Dominique Eddé and Karim Miské
The first time? The first time was in Cairo, at the Fahmihs’ house in Garden City.
Dominique Eddé’s novel Kite is a fragmented story about the privileged lives led in an Egyptian-Lebanese community from before the Lebanese civil war erupts and until the present day. Mali and Farid first meet in Cairo, after which their lives are marked by war and politics. Eddé has also written the novel Kamal Jann about a protagonist who is a successful businessman with a Syrian background who learns that his brother is heading for Paris to carry out a terrorist attack. A blood-soaked family history is gradually revealed.
After twenty years as a documentary filmmaker, Karim Miské has written his first novel, Arab Jazz. The setting is a multi-ethnic neighbourhood in Paris where a Jewish woman is found murdered. Could the homicide be religiously motivated?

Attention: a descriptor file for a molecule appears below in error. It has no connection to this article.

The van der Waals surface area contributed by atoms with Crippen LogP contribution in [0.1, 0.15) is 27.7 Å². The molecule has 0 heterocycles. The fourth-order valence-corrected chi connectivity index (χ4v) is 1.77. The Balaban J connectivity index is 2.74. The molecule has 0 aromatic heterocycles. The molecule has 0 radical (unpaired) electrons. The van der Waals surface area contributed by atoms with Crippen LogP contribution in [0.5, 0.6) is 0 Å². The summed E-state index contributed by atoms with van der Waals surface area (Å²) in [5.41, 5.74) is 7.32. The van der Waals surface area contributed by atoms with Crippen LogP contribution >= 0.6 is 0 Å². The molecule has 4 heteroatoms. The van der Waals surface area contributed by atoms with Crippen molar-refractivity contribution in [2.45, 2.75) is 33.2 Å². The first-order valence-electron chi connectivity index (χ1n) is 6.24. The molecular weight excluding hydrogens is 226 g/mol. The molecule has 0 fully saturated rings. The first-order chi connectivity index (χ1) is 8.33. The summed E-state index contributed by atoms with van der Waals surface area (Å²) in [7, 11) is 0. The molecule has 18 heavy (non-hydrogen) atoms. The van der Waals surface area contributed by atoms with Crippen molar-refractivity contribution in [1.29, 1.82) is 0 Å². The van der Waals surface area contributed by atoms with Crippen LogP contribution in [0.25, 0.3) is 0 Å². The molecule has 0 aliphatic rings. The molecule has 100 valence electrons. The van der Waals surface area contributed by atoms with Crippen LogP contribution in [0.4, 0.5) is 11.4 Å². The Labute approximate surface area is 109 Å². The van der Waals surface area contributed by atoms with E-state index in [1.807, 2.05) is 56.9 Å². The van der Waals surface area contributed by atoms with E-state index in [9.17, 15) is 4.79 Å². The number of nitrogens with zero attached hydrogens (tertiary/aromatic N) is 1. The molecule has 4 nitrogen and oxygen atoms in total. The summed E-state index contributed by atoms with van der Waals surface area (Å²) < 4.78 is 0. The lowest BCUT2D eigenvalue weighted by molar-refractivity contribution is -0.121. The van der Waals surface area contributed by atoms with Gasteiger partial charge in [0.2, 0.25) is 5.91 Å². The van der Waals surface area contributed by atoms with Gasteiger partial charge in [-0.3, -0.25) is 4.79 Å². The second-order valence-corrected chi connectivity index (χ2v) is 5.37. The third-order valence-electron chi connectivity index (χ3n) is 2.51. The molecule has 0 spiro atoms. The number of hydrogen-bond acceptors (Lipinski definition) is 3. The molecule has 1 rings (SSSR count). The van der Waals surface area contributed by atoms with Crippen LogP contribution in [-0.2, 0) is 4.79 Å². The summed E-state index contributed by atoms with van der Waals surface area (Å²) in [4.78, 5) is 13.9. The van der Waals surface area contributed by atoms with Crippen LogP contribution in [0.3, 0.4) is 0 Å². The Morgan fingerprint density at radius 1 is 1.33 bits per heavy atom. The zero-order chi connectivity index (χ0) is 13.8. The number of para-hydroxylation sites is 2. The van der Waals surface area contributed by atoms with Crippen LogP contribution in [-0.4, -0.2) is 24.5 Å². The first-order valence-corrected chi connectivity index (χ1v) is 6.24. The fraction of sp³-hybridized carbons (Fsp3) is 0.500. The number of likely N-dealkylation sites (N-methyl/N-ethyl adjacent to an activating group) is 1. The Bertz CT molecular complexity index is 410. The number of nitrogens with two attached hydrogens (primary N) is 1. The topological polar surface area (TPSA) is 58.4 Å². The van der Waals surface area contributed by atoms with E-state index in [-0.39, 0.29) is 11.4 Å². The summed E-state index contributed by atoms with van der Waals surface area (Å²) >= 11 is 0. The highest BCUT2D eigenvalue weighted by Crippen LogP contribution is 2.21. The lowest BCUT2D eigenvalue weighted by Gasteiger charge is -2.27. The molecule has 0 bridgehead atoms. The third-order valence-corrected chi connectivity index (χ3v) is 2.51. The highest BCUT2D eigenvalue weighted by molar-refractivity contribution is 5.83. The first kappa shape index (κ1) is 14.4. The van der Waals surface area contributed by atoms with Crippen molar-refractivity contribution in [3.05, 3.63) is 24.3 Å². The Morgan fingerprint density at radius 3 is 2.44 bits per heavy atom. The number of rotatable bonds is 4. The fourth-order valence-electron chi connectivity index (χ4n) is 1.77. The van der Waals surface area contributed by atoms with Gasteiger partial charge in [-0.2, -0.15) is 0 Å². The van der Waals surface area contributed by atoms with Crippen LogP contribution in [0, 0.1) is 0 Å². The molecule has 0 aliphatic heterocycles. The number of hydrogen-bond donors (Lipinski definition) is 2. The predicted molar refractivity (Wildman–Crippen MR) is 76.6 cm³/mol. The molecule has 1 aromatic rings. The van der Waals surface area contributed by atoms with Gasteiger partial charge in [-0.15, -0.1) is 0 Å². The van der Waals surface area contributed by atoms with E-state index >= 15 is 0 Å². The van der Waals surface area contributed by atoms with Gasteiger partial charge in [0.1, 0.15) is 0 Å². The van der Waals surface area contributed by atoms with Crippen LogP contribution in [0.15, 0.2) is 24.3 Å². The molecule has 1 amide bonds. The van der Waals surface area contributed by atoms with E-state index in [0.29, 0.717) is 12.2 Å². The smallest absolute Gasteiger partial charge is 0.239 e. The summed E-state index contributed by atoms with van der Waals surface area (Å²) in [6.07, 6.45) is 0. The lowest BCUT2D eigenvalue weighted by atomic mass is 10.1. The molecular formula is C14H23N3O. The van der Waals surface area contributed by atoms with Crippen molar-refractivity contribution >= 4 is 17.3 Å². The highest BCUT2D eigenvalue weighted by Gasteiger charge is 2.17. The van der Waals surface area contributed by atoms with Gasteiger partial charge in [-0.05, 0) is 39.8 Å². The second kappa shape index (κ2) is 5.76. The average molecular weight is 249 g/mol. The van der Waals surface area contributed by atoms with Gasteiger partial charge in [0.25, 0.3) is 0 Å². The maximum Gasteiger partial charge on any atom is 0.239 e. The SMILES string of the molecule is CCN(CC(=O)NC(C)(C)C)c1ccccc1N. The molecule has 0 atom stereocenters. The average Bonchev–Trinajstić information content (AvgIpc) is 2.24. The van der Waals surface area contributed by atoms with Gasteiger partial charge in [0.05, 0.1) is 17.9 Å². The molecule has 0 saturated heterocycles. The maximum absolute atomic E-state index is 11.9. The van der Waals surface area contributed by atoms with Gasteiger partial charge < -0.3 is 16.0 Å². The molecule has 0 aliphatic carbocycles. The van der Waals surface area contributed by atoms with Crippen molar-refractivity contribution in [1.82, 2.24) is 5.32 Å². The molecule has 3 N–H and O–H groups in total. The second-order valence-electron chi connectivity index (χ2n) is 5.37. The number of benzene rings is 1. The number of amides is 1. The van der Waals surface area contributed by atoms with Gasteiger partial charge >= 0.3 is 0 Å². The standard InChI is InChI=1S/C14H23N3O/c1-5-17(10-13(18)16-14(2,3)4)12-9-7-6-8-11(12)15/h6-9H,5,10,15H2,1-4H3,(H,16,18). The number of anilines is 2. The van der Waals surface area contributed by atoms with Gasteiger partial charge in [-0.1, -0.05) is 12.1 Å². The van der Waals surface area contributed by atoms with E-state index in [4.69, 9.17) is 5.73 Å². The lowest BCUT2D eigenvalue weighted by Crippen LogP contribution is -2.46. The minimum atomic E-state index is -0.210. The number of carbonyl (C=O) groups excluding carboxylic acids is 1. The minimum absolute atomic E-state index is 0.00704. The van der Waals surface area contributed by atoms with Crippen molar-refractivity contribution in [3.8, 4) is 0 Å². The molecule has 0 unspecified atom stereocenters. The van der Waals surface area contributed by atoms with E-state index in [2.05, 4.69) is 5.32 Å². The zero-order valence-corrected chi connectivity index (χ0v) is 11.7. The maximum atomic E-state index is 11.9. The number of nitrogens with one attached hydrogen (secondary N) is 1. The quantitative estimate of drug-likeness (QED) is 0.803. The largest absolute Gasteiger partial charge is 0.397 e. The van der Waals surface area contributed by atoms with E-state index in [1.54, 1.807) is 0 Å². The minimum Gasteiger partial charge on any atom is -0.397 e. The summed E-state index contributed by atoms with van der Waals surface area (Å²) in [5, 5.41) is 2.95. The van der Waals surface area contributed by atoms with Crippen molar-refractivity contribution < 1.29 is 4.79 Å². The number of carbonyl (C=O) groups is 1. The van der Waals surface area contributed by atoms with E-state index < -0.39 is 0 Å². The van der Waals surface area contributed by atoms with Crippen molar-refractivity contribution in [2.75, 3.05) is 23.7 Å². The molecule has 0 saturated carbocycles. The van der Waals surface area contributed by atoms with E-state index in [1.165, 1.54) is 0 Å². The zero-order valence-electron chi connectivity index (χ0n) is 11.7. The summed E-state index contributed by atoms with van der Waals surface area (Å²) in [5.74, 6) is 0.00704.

Eddé was the French editor of Said’s Orientalism. Does she believe that Said’s thinking concerning the ‘other’ has influenced her own fiction writing? And what do she and Miské think about writing novels where major political issues affect ordinary people’s lives and where such lives become entangled with religious conflict, war and bloodied hands? Ellen Svendsen, a philosopher and political science scholar, will lead the conversation, which will take place in French with simultaneous translation into Norwegian.